July 14, 2015 2:45 PM EDT

People spend enough time on Facebook that it wouldn’t be a stretch if they started to ask it to do things for them: order products, for example, or research local services.

And that’s exactly what Facebook is secretly working on, according to The Information. Known internally as “Moneypenny,” after the assistant to James Bond’s boss, the virtual helper would work inside the company’s Messenger app and connect users to real people who could help them order products, or book services.

A Facebook virtual assistant would compete with existing services such as Magic and Operator, among others, which connect users to real people who help them procure or book whatever they need. All of these virtual assistants use simple messaging interfaces that are akin to sending text messages to a personal assistant. Microsoft, Apple, and Amazon have also built their own virtual assistants, but those systems use computer programs (not real people) to process and answer users’ questions.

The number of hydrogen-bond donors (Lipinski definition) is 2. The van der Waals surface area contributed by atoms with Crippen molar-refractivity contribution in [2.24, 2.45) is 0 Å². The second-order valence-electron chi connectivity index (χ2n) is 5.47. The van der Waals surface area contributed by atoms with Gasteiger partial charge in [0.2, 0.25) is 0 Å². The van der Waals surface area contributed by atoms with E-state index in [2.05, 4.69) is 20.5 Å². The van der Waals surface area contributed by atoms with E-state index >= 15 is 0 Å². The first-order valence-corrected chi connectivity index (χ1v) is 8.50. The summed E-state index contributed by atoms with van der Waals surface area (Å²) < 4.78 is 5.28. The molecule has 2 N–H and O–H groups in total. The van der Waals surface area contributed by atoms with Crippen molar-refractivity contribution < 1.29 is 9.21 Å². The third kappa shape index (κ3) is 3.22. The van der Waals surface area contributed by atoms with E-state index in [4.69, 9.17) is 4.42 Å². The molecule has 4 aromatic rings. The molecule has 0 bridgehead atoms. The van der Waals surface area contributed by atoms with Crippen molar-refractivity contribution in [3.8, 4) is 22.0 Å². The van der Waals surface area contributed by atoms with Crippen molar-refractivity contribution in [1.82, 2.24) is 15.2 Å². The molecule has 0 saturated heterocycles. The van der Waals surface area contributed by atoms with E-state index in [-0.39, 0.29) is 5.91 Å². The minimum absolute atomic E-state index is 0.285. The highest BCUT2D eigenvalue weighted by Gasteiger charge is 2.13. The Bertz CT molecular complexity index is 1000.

With more than 700 million monthly active users, the Messenger app could be a lucrative pipeline for retailers and service providers. Facebook recently added features such as video chats and money transfers to Messenger, and a virtual assistant seems like a natural next step. Facebook also recently opened up access to merchants, allowing them to communicate with users via the app.

No launch date has been announced for the service, which Facebook’s employees are reportedly testing right now.

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